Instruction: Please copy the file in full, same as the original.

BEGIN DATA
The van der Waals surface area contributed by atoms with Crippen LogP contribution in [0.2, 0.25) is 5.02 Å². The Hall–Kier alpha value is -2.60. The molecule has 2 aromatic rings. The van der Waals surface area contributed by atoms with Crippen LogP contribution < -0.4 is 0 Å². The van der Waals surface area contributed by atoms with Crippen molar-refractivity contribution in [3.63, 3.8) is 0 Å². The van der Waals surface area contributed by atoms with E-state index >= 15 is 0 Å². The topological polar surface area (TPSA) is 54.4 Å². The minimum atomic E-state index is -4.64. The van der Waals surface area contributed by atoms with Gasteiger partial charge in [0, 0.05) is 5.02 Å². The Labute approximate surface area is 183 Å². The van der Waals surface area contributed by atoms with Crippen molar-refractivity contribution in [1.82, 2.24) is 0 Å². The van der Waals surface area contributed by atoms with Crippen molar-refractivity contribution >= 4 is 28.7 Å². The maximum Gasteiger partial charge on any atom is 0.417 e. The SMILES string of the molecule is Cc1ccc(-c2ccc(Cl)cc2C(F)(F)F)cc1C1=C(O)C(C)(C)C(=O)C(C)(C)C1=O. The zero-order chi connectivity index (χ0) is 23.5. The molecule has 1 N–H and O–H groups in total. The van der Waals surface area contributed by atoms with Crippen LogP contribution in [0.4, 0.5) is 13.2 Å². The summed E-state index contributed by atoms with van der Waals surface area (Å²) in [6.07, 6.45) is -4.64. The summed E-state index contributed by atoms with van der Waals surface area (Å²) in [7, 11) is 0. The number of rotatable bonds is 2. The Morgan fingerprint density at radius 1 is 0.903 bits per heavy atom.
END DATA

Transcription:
The van der Waals surface area contributed by atoms with Crippen LogP contribution in [0.2, 0.25) is 5.02 Å². The Hall–Kier alpha value is -2.60. The molecule has 2 aromatic rings. The van der Waals surface area contributed by atoms with Crippen LogP contribution < -0.4 is 0 Å². The van der Waals surface area contributed by atoms with Crippen molar-refractivity contribution in [3.63, 3.8) is 0 Å². The van der Waals surface area contributed by atoms with E-state index >= 15 is 0 Å². The topological polar surface area (TPSA) is 54.4 Å². The minimum atomic E-state index is -4.64. The van der Waals surface area contributed by atoms with Gasteiger partial charge in [0, 0.05) is 5.02 Å². The Labute approximate surface area is 183 Å². The van der Waals surface area contributed by atoms with Crippen molar-refractivity contribution in [1.82, 2.24) is 0 Å². The van der Waals surface area contributed by atoms with Crippen molar-refractivity contribution >= 4 is 28.7 Å². The maximum Gasteiger partial charge on any atom is 0.417 e. The SMILES string of the molecule is Cc1ccc(-c2ccc(Cl)cc2C(F)(F)F)cc1C1=C(O)C(C)(C)C(=O)C(C)(C)C1=O. The zero-order chi connectivity index (χ0) is 23.5. The molecule has 1 N–H and O–H groups in total. The van der Waals surface area contributed by atoms with Crippen LogP contribution in [0.4, 0.5) is 13.2 Å². The summed E-state index contributed by atoms with van der Waals surface area (Å²) in [6.07, 6.45) is -4.64. The summed E-state index contributed by atoms with van der Waals surface area (Å²) in [7, 11) is 0. The number of rotatable bonds is 2. The Morgan fingerprint density at radius 1 is 0.903 bits per heavy atom.